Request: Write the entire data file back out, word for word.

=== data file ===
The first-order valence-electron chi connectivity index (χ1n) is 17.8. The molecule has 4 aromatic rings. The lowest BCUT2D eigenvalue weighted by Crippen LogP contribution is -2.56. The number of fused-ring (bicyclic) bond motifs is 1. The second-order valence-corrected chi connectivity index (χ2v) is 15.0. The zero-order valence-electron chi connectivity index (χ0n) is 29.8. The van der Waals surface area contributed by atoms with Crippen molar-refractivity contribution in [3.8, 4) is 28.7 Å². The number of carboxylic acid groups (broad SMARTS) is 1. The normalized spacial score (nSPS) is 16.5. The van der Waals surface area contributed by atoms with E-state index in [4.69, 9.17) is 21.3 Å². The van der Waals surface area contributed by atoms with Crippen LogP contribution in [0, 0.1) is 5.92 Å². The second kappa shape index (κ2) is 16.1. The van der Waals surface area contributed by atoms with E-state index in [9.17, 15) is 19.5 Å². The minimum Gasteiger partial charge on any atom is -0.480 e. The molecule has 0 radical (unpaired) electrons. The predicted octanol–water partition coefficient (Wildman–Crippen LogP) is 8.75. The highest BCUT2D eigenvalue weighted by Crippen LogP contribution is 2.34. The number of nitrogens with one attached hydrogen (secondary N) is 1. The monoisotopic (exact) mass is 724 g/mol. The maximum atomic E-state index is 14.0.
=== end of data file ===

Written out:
The first-order valence-electron chi connectivity index (χ1n) is 17.8. The molecule has 4 aromatic rings. The lowest BCUT2D eigenvalue weighted by Crippen LogP contribution is -2.56. The number of fused-ring (bicyclic) bond motifs is 1. The second-order valence-corrected chi connectivity index (χ2v) is 15.0. The zero-order valence-electron chi connectivity index (χ0n) is 29.8. The van der Waals surface area contributed by atoms with Crippen molar-refractivity contribution in [3.8, 4) is 28.7 Å². The number of carboxylic acid groups (broad SMARTS) is 1. The normalized spacial score (nSPS) is 16.5. The van der Waals surface area contributed by atoms with E-state index in [4.69, 9.17) is 21.3 Å². The van der Waals surface area contributed by atoms with Crippen LogP contribution in [0, 0.1) is 5.92 Å². The second kappa shape index (κ2) is 16.1. The van der Waals surface area contributed by atoms with E-state index in [9.17, 15) is 19.5 Å². The minimum Gasteiger partial charge on any atom is -0.480 e. The molecule has 0 radical (unpaired) electrons. The predicted octanol–water partition coefficient (Wildman–Crippen LogP) is 8.75. The highest BCUT2D eigenvalue weighted by Crippen LogP contribution is 2.34. The number of nitrogens with one attached hydrogen (secondary N) is 1. The monoisotopic (exact) mass is 724 g/mol. The maximum atomic E-state index is 14.0.